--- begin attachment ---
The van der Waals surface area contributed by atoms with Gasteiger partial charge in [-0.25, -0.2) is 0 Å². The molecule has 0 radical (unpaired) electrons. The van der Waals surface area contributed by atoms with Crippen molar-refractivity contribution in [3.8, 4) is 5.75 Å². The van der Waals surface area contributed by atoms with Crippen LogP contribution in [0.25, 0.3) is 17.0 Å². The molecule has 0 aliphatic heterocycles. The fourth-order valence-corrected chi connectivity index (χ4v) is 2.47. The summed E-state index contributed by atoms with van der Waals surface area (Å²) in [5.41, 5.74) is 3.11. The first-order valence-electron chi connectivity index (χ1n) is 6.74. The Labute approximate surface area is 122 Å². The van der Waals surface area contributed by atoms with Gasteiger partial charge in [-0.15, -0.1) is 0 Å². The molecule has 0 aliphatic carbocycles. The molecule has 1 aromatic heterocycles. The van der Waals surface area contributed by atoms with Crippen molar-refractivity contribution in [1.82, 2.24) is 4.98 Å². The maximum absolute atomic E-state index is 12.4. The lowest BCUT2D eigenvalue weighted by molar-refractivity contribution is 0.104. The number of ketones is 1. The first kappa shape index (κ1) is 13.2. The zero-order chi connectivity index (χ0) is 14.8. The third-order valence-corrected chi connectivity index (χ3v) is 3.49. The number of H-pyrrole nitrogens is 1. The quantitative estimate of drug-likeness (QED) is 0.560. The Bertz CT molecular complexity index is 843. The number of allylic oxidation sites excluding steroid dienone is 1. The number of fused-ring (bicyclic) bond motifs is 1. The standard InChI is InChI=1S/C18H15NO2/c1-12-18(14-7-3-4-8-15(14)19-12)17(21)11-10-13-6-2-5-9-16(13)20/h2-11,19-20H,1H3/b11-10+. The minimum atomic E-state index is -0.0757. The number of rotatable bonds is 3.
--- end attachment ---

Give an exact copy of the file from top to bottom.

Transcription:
The van der Waals surface area contributed by atoms with Gasteiger partial charge in [-0.25, -0.2) is 0 Å². The molecule has 0 radical (unpaired) electrons. The van der Waals surface area contributed by atoms with Crippen molar-refractivity contribution in [3.8, 4) is 5.75 Å². The van der Waals surface area contributed by atoms with Crippen LogP contribution in [0.25, 0.3) is 17.0 Å². The molecule has 0 aliphatic heterocycles. The fourth-order valence-corrected chi connectivity index (χ4v) is 2.47. The summed E-state index contributed by atoms with van der Waals surface area (Å²) in [5.41, 5.74) is 3.11. The first-order valence-electron chi connectivity index (χ1n) is 6.74. The Labute approximate surface area is 122 Å². The van der Waals surface area contributed by atoms with Gasteiger partial charge in [-0.15, -0.1) is 0 Å². The molecule has 0 aliphatic carbocycles. The molecule has 1 aromatic heterocycles. The van der Waals surface area contributed by atoms with Crippen molar-refractivity contribution in [1.82, 2.24) is 4.98 Å². The maximum absolute atomic E-state index is 12.4. The lowest BCUT2D eigenvalue weighted by molar-refractivity contribution is 0.104. The number of ketones is 1. The first kappa shape index (κ1) is 13.2. The zero-order chi connectivity index (χ0) is 14.8. The third-order valence-corrected chi connectivity index (χ3v) is 3.49. The number of H-pyrrole nitrogens is 1. The quantitative estimate of drug-likeness (QED) is 0.560. The Bertz CT molecular complexity index is 843. The number of allylic oxidation sites excluding steroid dienone is 1. The number of fused-ring (bicyclic) bond motifs is 1. The standard InChI is InChI=1S/C18H15NO2/c1-12-18(14-7-3-4-8-15(14)19-12)17(21)11-10-13-6-2-5-9-16(13)20/h2-11,19-20H,1H3/b11-10+. The minimum atomic E-state index is -0.0757. The number of rotatable bonds is 3.